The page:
As generally happens when I try something new, there were some successes and some failures. Without the interviews and other activities we did in previous years, some of the “surprises” seemed to be less deep than in the past. (This could also be because of the 3d printing limitation.) Next year, I think we will need to do a few activities to help the students understand their mothers as people rather than just parents, and I will open the project back up to any hand-made surprise instead of only 3d printed ones.
In yesterday’s post, I wrote about an inspirational video about kindness that is featured in a series produced by StoryCorps and Upworthy called #WhoWeAre. Today I want to share another video from that series about the unusual way a man handled being robbed at knife-point. It may not be one that you should show younger students, but is definitely great for 5th grade and up. The video is a good reminder that empathy can often be much more powerful than anger or fear.
In this recent story that I heard on NPR, the host stated that a survey conducted by the group behind Sesame Street found that most parents would choose having children who are kind over having children who get good grades. Of course, teaching children to be kind does not work if it isn’t modeled for them. Behaving kindly ourselves can go a long way toward cultivating this in our children. It also helps when they hear and see real-life stories of kindness.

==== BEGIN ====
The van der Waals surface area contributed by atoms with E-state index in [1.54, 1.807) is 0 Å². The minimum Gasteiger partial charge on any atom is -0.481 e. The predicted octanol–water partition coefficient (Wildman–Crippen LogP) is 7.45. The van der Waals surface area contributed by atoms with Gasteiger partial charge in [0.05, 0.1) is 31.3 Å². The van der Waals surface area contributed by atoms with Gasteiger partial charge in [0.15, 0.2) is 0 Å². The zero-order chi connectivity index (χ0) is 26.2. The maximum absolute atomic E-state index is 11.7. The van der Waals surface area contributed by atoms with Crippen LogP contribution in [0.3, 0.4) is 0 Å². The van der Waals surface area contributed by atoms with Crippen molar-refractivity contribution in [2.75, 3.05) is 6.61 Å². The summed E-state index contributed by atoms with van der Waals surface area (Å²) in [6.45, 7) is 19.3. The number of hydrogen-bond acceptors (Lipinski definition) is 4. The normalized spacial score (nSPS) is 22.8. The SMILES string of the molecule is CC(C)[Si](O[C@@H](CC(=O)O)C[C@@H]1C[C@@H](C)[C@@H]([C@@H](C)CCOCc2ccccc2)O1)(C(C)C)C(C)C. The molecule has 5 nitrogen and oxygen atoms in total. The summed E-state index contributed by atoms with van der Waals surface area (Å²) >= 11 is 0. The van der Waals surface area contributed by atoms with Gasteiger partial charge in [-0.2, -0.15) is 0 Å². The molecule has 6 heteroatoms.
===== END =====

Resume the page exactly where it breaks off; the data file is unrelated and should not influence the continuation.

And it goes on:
Larry Ferlazzo recently published a post about a StoryCorps/Upworthy collaboration that is producing videos for a campaign called, #WhoWeAre. There are a couple of videos that really reflect amazing kindness, and I wanted to share one of them today. I’m going to call it, “The Bus Driver,” since there doesn’t appear to be an actual title for the video other than its description.
We have a tendency to laud the men and women who make headlines with their fame and/or fortune. But it is people like the bus driver in this short story who are the true heroes of the world.
For more inspirational videos for students, click here.
My elementary students enjoyed the mindset videos from Class Dojo last year, and even ask to watch them again. Since empathy is part of the Design Thinking process, and something we regularly discuss in our GT classes, I definitely plan to show this series as well.
Monday’s post was about a recent field trip my 3rd-5th graders took to Mitchell Lake Audubon Center that was augmented by adding some drone education while we were out there. Before we went on the trip, I did lengthy discussions with my students, particularly my 5th graders, about drones. We have been talking about freedom vs. safety a lot in our class, and this is a real-life topic that fits right into that.
I showed my students a video of how drones can be used for conservation. It is an engaging and informative TED Talk by Lian Pin Koh. We talked about how there is potential for good and for harm with this technology – just as there has been and will be with any new technology.
After the field trip, I had my students fill out some Depth and Complexity frames about the ethics, multiple perspectives, changes over time, and rules for drones. I thought I would share some of their work. (Be sure to read the awesome “Dronuts” idea!)